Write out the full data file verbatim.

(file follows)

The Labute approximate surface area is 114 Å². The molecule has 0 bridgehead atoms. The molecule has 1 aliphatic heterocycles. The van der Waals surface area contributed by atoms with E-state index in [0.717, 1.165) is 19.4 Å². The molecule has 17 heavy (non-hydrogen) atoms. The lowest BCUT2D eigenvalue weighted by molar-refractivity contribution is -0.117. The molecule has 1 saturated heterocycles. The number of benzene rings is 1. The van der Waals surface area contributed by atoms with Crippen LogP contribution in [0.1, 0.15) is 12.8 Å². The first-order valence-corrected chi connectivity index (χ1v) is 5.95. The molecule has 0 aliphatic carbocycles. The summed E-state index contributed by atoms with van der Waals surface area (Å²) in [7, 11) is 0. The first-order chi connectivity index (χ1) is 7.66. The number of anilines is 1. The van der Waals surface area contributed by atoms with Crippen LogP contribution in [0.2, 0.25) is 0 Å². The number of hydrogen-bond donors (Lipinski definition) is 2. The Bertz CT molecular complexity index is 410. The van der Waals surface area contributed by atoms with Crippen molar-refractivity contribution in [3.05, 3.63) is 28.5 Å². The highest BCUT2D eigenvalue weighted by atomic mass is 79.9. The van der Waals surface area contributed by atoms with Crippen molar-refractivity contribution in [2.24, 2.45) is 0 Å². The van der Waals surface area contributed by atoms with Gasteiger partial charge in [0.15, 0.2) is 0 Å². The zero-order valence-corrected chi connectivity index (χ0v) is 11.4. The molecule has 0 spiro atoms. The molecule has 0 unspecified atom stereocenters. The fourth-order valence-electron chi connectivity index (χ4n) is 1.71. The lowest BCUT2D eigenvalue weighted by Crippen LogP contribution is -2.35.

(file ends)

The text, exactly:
The Labute approximate surface area is 114 Å². The molecule has 0 bridgehead atoms. The molecule has 1 aliphatic heterocycles. The van der Waals surface area contributed by atoms with E-state index in [0.717, 1.165) is 19.4 Å². The molecule has 17 heavy (non-hydrogen) atoms. The lowest BCUT2D eigenvalue weighted by molar-refractivity contribution is -0.117. The molecule has 1 saturated heterocycles. The number of benzene rings is 1. The van der Waals surface area contributed by atoms with Crippen LogP contribution in [0.1, 0.15) is 12.8 Å². The first-order valence-corrected chi connectivity index (χ1v) is 5.95. The molecule has 0 aliphatic carbocycles. The summed E-state index contributed by atoms with van der Waals surface area (Å²) in [7, 11) is 0. The first-order chi connectivity index (χ1) is 7.66. The number of anilines is 1. The van der Waals surface area contributed by atoms with Crippen LogP contribution in [0.2, 0.25) is 0 Å². The number of hydrogen-bond donors (Lipinski definition) is 2. The Bertz CT molecular complexity index is 410. The van der Waals surface area contributed by atoms with Crippen molar-refractivity contribution in [3.05, 3.63) is 28.5 Å². The highest BCUT2D eigenvalue weighted by atomic mass is 79.9. The van der Waals surface area contributed by atoms with Crippen molar-refractivity contribution in [2.24, 2.45) is 0 Å². The van der Waals surface area contributed by atoms with Gasteiger partial charge in [0.15, 0.2) is 0 Å². The zero-order valence-corrected chi connectivity index (χ0v) is 11.4. The molecule has 0 spiro atoms. The molecule has 0 unspecified atom stereocenters. The fourth-order valence-electron chi connectivity index (χ4n) is 1.71. The lowest BCUT2D eigenvalue weighted by Crippen LogP contribution is -2.35.